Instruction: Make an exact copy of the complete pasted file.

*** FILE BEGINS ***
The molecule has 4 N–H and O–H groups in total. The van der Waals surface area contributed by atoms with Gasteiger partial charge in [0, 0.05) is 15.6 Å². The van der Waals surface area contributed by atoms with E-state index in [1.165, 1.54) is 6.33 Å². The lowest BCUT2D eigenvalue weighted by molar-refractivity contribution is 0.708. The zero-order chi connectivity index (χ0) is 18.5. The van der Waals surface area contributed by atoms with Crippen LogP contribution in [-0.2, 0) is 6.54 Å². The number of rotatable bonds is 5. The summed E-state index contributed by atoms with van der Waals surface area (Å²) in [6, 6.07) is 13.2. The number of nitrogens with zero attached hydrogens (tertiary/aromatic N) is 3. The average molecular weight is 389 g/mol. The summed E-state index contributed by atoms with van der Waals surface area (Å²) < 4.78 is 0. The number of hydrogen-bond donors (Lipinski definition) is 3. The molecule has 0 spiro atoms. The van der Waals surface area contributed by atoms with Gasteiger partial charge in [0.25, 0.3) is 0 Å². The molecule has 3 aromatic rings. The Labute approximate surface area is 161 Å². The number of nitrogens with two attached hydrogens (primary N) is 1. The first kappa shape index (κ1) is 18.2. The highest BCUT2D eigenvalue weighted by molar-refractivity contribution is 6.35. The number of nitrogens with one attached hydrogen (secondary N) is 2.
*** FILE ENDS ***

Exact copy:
The molecule has 4 N–H and O–H groups in total. The van der Waals surface area contributed by atoms with Gasteiger partial charge in [0, 0.05) is 15.6 Å². The van der Waals surface area contributed by atoms with E-state index in [1.165, 1.54) is 6.33 Å². The lowest BCUT2D eigenvalue weighted by molar-refractivity contribution is 0.708. The zero-order chi connectivity index (χ0) is 18.5. The van der Waals surface area contributed by atoms with Crippen LogP contribution in [-0.2, 0) is 6.54 Å². The number of rotatable bonds is 5. The summed E-state index contributed by atoms with van der Waals surface area (Å²) in [6, 6.07) is 13.2. The number of nitrogens with zero attached hydrogens (tertiary/aromatic N) is 3. The average molecular weight is 389 g/mol. The summed E-state index contributed by atoms with van der Waals surface area (Å²) < 4.78 is 0. The number of hydrogen-bond donors (Lipinski definition) is 3. The molecule has 0 spiro atoms. The van der Waals surface area contributed by atoms with Gasteiger partial charge in [0.25, 0.3) is 0 Å². The molecule has 3 aromatic rings. The Labute approximate surface area is 161 Å². The number of nitrogens with two attached hydrogens (primary N) is 1. The first kappa shape index (κ1) is 18.2. The highest BCUT2D eigenvalue weighted by molar-refractivity contribution is 6.35. The number of nitrogens with one attached hydrogen (secondary N) is 2.